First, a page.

If all of these factors are taught well, the body will become notably stronger.
Expect a gently challenging workout.

(ii) Hippy classes

A 'feel good' qigong class may have all manner of qi-enhancing... but are these bona fide practices or bogus?
Does the student feel stronger?
Is their body stronger, more balanced, their emotions settled and the mind calm?
Would your time be better spent walking the dog around the park?

(iii) Spend your time wisely
Qigong should ideally be infused with neigong (whole-body strength), and this will prepare the student for martial training and physical activities in every day life.
There is no need to talk about qi.
A clear, tangible, scientific attitude is much wiser.

Focus on how you use the body. 
Gain strength, ease of movement and mental clarity. Get the postural muscles to do most of the work rather than your localised limbs.
Let your qi take care of itself...


How long does it take to pick up?

There is no conclusion to tai chi study; no end certificate or finishing point.
Taijiquan was designed to be part of your life; something that you do regularly. Your body must last you a lifetime and tai chi will help to accomplish this.

How quickly you progress is down to you personally. Everyone is different. There are so many variables.
  1. Do your ambitions match your degree of commitment and ability?
  2. How often do you attend lessons?
  3. Do you practice at home?
  4. How good is your memory?
  5. Are your coordinated?
  6. What are your expectations?
  7. Did you think it would be easy?
  8. Are you open and receptive?
  9. Have you any existing health problems that might impede training?
  10. Are you patient?


Do we enter competitions?

By removing competitive attitudes from our classes, students enjoy a friendly training environment.
There is no rivalry.
Many people find this to be a refreshing change when seeking to find harmony in their everyday life.


I’ve found the class a very positive experience and one which I want to commit to. I have felt welcome from the outset and the class is remarkably collaborative. It’s refreshing to find people who practice and embody the art they are studying, and none more so than Sifu Waller. With Sifu Waller there is a sense of ‘deep time’ - some teachers spend hours labouring points superficially but Sifu Waller gets right to the heart of the matter and can convey meaningful and stimulating guidance in a brief interaction. The syllabus is excellent and I’m starting to work my way through the classic texts. All told, excellent!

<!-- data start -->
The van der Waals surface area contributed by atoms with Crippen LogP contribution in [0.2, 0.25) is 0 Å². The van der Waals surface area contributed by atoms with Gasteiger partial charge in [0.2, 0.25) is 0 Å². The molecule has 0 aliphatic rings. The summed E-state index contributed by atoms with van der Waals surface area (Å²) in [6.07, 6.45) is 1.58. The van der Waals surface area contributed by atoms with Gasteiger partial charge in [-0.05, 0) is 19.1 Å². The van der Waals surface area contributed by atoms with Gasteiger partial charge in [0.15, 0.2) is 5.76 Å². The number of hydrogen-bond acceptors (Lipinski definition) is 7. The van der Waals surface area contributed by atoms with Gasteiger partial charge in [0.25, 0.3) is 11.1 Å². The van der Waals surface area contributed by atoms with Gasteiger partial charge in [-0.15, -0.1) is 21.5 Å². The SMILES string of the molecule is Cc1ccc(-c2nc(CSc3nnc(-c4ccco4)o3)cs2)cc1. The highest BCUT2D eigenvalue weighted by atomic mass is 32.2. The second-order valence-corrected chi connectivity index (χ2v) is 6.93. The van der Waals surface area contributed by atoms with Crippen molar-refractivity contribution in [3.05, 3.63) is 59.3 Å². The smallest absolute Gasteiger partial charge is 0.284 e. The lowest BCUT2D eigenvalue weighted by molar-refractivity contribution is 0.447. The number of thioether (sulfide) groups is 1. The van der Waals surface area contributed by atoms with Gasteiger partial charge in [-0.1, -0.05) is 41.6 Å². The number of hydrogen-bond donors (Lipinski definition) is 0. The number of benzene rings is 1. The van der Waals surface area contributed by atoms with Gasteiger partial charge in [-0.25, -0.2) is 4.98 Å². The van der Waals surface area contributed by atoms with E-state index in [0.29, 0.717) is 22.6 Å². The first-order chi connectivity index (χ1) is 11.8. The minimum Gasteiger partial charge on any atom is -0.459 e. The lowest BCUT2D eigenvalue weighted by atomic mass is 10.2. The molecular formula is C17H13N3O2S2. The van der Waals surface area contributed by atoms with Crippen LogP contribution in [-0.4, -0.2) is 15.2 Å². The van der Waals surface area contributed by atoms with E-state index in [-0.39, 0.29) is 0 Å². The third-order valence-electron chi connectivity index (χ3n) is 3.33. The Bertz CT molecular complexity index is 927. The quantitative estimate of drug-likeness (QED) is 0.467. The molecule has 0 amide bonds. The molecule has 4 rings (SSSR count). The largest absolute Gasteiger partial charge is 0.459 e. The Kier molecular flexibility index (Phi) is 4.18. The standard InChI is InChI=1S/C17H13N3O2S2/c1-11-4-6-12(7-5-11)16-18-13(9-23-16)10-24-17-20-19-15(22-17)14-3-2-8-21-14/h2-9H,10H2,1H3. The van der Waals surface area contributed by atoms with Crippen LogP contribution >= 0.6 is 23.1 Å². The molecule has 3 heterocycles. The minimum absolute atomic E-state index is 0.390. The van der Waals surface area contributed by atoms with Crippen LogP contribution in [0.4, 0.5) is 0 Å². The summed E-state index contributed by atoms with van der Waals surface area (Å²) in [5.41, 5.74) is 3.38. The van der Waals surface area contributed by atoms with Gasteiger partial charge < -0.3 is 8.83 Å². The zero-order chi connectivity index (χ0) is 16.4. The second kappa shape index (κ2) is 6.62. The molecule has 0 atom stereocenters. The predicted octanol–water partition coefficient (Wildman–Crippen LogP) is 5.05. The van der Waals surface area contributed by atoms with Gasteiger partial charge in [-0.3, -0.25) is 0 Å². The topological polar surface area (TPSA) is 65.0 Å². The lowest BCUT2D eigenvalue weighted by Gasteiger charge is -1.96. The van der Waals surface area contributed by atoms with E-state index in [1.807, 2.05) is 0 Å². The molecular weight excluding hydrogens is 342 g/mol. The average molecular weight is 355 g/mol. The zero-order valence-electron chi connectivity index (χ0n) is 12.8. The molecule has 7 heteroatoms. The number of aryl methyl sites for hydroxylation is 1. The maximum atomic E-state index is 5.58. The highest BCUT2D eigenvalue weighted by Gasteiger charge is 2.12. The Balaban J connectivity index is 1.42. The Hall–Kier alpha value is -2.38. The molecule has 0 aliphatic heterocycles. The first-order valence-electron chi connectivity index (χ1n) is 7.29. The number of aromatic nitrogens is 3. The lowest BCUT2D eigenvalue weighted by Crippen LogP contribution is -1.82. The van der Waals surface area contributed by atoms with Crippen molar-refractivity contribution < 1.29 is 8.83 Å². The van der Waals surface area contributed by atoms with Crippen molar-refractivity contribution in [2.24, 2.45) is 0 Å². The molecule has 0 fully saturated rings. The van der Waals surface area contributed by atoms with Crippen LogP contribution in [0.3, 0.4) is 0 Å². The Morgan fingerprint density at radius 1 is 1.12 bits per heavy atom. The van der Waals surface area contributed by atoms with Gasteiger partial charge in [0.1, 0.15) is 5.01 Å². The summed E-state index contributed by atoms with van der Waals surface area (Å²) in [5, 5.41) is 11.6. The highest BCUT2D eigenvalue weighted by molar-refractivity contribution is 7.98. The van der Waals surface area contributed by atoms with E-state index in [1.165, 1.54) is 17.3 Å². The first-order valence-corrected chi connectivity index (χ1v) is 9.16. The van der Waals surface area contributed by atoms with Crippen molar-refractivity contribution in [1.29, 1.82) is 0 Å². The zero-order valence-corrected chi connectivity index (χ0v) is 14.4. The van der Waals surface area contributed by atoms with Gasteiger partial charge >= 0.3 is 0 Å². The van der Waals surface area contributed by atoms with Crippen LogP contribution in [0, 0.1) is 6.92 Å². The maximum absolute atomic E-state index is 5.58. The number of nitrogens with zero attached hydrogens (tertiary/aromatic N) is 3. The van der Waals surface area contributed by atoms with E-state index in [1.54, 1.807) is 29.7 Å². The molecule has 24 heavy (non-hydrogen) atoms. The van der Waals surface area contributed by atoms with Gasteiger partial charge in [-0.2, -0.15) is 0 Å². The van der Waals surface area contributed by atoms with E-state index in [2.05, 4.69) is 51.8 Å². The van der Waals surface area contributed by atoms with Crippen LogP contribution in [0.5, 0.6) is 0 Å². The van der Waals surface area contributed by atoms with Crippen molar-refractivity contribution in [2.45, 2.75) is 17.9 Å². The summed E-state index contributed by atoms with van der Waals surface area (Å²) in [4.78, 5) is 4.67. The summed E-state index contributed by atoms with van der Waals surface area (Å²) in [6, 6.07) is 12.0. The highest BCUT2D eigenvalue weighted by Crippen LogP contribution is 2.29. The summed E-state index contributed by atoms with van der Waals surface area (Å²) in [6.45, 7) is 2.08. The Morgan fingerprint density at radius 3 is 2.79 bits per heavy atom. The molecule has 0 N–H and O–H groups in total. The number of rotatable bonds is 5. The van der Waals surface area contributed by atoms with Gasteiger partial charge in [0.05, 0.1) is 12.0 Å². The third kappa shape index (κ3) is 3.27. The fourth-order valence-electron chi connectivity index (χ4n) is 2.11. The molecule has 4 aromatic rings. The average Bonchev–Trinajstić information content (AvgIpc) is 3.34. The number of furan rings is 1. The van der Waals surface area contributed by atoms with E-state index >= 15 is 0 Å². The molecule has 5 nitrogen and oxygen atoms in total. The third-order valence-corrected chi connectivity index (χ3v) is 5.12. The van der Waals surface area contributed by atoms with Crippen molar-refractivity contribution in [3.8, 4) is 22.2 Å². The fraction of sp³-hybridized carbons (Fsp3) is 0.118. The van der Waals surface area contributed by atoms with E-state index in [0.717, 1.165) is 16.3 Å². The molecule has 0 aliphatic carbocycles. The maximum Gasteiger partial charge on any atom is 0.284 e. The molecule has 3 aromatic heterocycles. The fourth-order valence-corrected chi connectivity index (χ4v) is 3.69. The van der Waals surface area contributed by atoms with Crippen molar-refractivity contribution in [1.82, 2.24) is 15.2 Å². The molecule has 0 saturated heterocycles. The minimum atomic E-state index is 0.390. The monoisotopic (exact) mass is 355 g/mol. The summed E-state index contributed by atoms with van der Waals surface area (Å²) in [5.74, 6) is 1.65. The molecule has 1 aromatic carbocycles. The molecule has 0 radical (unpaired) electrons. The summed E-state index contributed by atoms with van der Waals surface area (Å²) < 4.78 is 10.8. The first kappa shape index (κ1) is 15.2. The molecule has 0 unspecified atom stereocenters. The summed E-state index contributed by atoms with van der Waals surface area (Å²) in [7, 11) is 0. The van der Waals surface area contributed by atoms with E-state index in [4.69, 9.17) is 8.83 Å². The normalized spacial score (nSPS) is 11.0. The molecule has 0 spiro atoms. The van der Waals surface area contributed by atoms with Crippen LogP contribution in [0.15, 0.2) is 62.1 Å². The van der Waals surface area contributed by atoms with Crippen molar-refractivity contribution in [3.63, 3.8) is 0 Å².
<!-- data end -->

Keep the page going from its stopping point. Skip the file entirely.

Can you study tai chi using books, DVDs or YouTube?

Good quality books and video clips are great for supplementing lessons yet tai chi requires skilled tuition.
Ideally, you should seek out the best instructor you can find.

An instructor will provide new material, insights, challenges, corrections, suggestions, tips & pointers... these cannot be gained from a book.
Untutored tai chi practice can lead to injury and serious misconceptions about the art.


Meditation in tai chi

The meditation aspect of tai chi training encompasses a wide variety of different approaches, all designed to cultivate presence.
Solo and partner training exercises challenge the student to remain here and now.

By bringing the mind to the immediate moment we aim to become unselfconscious - not thinking, not talking, not emoting. 
Just being.


Can I train 2 different styles of tai chi simultaneously?

Sifu Waller is a traditionalist and does not believe in form collecting or mixing styles/approaches. 
All of our material is fully integrated.

'Form collecting' is a modern habit which arises when a student is unwilling to commit the necessary practice to mastering one style of tai chi.
In short, the student gets bored.

Many excessively bounce around learning the next 'new' form or movement set without ever extracting the real internal value from any of them.